This is the most common explanation behind the “self-forgiveness” concept. The person says he can’t forgive himself because he really doubts that God has forgiven him. So being unsure of a solution, he proposes a need for self-forgiveness to satisfy his lingering guilt or to supplement God’s insufficient forgiveness.
This may come about because the individual has failed to see his sin as a direct offense against God, so his conscience isn’t quiet because he has underestimated the heinousness of sin. He fails to see the magnitude of his sin. It is as an infinite crime against an infinitely holy God and thus, a finite creature can never do anything to forgive such a crime. So he reduces it a mere “mistake” rather than a treacherous assault against his Creator and King. Consequently, he is not driven to seek God’s grace for his sins, but rather he continually ponders on his “mistakes.”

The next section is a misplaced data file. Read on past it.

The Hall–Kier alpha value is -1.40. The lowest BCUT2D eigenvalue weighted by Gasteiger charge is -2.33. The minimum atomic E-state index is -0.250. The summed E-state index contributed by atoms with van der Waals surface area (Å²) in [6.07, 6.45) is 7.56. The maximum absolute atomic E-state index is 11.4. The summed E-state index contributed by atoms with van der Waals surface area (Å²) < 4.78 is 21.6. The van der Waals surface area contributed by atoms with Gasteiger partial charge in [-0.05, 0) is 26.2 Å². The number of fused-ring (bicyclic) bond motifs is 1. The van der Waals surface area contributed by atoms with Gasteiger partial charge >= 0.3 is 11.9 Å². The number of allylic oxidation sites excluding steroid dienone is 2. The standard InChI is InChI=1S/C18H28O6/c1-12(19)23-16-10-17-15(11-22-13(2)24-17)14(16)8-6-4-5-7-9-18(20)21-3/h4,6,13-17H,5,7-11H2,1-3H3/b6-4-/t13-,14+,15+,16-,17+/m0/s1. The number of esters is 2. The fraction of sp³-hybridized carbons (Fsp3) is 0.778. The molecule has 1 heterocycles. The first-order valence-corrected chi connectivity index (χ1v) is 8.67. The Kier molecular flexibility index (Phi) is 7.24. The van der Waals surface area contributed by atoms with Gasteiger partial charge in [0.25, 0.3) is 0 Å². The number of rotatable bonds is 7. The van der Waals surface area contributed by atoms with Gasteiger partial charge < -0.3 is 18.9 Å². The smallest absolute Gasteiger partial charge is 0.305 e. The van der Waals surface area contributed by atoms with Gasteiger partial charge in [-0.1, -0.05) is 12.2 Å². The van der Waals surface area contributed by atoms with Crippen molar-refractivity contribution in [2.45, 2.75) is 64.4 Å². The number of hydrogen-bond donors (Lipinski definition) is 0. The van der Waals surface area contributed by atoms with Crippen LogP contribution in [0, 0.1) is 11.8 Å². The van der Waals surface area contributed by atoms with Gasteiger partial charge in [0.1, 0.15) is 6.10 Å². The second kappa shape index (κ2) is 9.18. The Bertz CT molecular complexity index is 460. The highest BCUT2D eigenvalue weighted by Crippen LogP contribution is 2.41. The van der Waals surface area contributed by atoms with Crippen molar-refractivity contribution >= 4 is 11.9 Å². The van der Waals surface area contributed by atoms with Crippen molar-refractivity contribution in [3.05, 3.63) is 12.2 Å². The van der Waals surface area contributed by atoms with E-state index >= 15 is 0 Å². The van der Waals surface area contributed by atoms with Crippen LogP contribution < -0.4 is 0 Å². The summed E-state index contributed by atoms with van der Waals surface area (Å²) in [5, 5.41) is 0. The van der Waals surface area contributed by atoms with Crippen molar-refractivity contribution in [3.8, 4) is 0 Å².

It may be that the individual has not yet grasped the width and depth of God’s forgiving grace and power. He doesn’t truly believe that God can forgive even the worst of sinners. Holding to a view of such a limited God, he sees his sin as unforgivable. In effect, he reduces the value of God’s grace to a level that it is “cheap grace,” which is incapable of breaking the hold of sin in his life.
Another possibility is that the individual has experienced on-going failure with a particular besetting sin, and because he has failed to grow in the grace of putting off the old self and putting on the new self (Eph. 4:22-24), he comes to doubt God’s forgiveness because he keeps repeating the sin. So eventually, he subtly accepts defeat and surrenders to the idea that victory over that sin will never come, and the expression of that surrender is found in the words, “I just can’t forgive myself.”